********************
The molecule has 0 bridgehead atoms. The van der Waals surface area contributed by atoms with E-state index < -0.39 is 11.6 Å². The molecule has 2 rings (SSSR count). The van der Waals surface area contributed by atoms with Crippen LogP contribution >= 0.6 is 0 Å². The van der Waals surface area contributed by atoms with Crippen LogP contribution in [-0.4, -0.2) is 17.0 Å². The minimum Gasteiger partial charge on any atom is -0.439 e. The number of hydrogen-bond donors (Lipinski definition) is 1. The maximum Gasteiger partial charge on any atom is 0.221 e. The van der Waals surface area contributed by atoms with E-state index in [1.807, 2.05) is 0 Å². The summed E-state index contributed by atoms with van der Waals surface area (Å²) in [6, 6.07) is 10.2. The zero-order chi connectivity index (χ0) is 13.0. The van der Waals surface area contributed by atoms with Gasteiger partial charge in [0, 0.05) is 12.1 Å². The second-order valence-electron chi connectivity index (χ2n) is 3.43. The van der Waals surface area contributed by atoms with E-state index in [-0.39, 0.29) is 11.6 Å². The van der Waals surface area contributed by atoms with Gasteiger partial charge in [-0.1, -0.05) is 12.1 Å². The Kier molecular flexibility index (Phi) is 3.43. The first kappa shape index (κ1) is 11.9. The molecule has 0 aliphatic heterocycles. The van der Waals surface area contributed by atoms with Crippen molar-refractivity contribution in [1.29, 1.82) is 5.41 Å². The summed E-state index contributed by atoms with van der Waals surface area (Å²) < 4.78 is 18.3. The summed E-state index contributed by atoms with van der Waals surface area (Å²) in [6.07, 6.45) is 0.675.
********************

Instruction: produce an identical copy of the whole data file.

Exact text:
The molecule has 0 bridgehead atoms. The van der Waals surface area contributed by atoms with E-state index < -0.39 is 11.6 Å². The molecule has 2 rings (SSSR count). The van der Waals surface area contributed by atoms with Crippen LogP contribution >= 0.6 is 0 Å². The van der Waals surface area contributed by atoms with Crippen LogP contribution in [-0.4, -0.2) is 17.0 Å². The minimum Gasteiger partial charge on any atom is -0.439 e. The number of hydrogen-bond donors (Lipinski definition) is 1. The maximum Gasteiger partial charge on any atom is 0.221 e. The van der Waals surface area contributed by atoms with E-state index in [1.807, 2.05) is 0 Å². The summed E-state index contributed by atoms with van der Waals surface area (Å²) in [6, 6.07) is 10.2. The zero-order chi connectivity index (χ0) is 13.0. The van der Waals surface area contributed by atoms with Gasteiger partial charge in [0, 0.05) is 12.1 Å². The second-order valence-electron chi connectivity index (χ2n) is 3.43. The van der Waals surface area contributed by atoms with E-state index in [-0.39, 0.29) is 11.6 Å². The van der Waals surface area contributed by atoms with Gasteiger partial charge in [-0.1, -0.05) is 12.1 Å². The Kier molecular flexibility index (Phi) is 3.43. The first kappa shape index (κ1) is 11.9. The molecule has 0 aliphatic heterocycles. The van der Waals surface area contributed by atoms with Crippen molar-refractivity contribution in [1.29, 1.82) is 5.41 Å². The summed E-state index contributed by atoms with van der Waals surface area (Å²) < 4.78 is 18.3. The summed E-state index contributed by atoms with van der Waals surface area (Å²) in [6.07, 6.45) is 0.675.